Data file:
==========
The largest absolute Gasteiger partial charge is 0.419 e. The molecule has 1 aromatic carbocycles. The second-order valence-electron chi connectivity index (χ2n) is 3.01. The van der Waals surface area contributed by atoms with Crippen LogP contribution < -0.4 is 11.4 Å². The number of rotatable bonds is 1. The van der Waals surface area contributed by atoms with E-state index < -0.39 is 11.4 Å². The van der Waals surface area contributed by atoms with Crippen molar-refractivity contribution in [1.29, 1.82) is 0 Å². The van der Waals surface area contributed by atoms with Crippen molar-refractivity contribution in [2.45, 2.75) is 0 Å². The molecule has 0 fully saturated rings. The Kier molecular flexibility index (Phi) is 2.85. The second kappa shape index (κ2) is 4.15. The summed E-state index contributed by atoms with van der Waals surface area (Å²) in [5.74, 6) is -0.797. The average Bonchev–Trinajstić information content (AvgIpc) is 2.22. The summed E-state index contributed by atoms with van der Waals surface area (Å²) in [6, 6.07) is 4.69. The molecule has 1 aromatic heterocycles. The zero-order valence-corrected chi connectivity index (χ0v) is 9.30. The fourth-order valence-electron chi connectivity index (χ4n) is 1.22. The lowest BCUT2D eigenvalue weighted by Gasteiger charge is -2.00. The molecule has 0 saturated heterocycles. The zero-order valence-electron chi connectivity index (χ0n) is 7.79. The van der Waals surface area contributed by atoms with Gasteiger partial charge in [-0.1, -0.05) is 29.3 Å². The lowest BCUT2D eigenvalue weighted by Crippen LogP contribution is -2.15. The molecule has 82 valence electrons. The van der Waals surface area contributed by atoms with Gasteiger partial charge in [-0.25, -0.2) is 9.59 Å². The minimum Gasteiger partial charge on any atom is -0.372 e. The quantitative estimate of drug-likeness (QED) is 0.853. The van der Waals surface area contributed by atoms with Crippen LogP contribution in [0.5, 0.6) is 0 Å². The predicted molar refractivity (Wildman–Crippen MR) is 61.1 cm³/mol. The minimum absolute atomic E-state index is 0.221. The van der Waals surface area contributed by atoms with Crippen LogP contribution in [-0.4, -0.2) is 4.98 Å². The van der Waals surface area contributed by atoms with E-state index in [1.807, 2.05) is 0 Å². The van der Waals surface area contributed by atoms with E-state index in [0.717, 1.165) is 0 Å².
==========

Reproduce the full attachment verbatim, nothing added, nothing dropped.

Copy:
The largest absolute Gasteiger partial charge is 0.419 e. The molecule has 1 aromatic carbocycles. The second-order valence-electron chi connectivity index (χ2n) is 3.01. The van der Waals surface area contributed by atoms with Crippen LogP contribution < -0.4 is 11.4 Å². The number of rotatable bonds is 1. The van der Waals surface area contributed by atoms with E-state index < -0.39 is 11.4 Å². The van der Waals surface area contributed by atoms with Crippen molar-refractivity contribution in [1.29, 1.82) is 0 Å². The van der Waals surface area contributed by atoms with Crippen molar-refractivity contribution in [2.45, 2.75) is 0 Å². The molecule has 0 fully saturated rings. The Kier molecular flexibility index (Phi) is 2.85. The second kappa shape index (κ2) is 4.15. The summed E-state index contributed by atoms with van der Waals surface area (Å²) in [5.74, 6) is -0.797. The average Bonchev–Trinajstić information content (AvgIpc) is 2.22. The summed E-state index contributed by atoms with van der Waals surface area (Å²) in [6, 6.07) is 4.69. The molecule has 1 aromatic heterocycles. The zero-order valence-corrected chi connectivity index (χ0v) is 9.30. The fourth-order valence-electron chi connectivity index (χ4n) is 1.22. The lowest BCUT2D eigenvalue weighted by Gasteiger charge is -2.00. The molecule has 0 saturated heterocycles. The zero-order valence-electron chi connectivity index (χ0n) is 7.79. The van der Waals surface area contributed by atoms with Gasteiger partial charge in [-0.1, -0.05) is 29.3 Å². The lowest BCUT2D eigenvalue weighted by Crippen LogP contribution is -2.15. The molecule has 82 valence electrons. The van der Waals surface area contributed by atoms with Gasteiger partial charge in [-0.25, -0.2) is 9.59 Å². The minimum Gasteiger partial charge on any atom is -0.372 e. The quantitative estimate of drug-likeness (QED) is 0.853. The van der Waals surface area contributed by atoms with Crippen LogP contribution in [0.5, 0.6) is 0 Å². The predicted molar refractivity (Wildman–Crippen MR) is 61.1 cm³/mol. The minimum absolute atomic E-state index is 0.221. The van der Waals surface area contributed by atoms with Crippen LogP contribution in [-0.4, -0.2) is 4.98 Å². The van der Waals surface area contributed by atoms with E-state index in [1.807, 2.05) is 0 Å². The van der Waals surface area contributed by atoms with E-state index in [0.717, 1.165) is 0 Å².